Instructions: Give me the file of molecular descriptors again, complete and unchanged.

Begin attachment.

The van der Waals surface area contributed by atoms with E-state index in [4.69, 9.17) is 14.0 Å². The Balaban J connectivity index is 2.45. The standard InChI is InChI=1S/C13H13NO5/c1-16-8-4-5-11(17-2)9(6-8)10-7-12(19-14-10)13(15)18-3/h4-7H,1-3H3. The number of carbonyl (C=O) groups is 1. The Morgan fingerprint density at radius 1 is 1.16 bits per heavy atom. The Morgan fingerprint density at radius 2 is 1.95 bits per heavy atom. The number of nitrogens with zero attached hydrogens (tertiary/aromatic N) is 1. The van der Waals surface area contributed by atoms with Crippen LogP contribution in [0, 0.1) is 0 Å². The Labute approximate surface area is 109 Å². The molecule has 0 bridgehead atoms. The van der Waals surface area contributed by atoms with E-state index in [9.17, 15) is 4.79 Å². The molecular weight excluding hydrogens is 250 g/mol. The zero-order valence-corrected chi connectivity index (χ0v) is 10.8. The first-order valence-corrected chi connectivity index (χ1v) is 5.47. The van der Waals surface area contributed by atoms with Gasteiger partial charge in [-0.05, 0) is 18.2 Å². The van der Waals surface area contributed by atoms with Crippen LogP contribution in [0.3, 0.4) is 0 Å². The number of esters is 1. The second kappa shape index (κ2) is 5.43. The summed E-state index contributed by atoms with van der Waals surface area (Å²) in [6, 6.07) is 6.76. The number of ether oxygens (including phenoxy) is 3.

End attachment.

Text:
The van der Waals surface area contributed by atoms with E-state index in [4.69, 9.17) is 14.0 Å². The Balaban J connectivity index is 2.45. The standard InChI is InChI=1S/C13H13NO5/c1-16-8-4-5-11(17-2)9(6-8)10-7-12(19-14-10)13(15)18-3/h4-7H,1-3H3. The number of carbonyl (C=O) groups is 1. The Morgan fingerprint density at radius 1 is 1.16 bits per heavy atom. The Morgan fingerprint density at radius 2 is 1.95 bits per heavy atom. The number of nitrogens with zero attached hydrogens (tertiary/aromatic N) is 1. The van der Waals surface area contributed by atoms with Crippen LogP contribution in [0, 0.1) is 0 Å². The Labute approximate surface area is 109 Å². The molecule has 0 bridgehead atoms. The van der Waals surface area contributed by atoms with E-state index in [9.17, 15) is 4.79 Å². The molecular weight excluding hydrogens is 250 g/mol. The zero-order valence-corrected chi connectivity index (χ0v) is 10.8. The first-order valence-corrected chi connectivity index (χ1v) is 5.47. The van der Waals surface area contributed by atoms with Gasteiger partial charge in [-0.05, 0) is 18.2 Å². The van der Waals surface area contributed by atoms with Crippen LogP contribution in [0.3, 0.4) is 0 Å². The number of esters is 1. The second kappa shape index (κ2) is 5.43. The summed E-state index contributed by atoms with van der Waals surface area (Å²) in [6, 6.07) is 6.76. The number of ether oxygens (including phenoxy) is 3.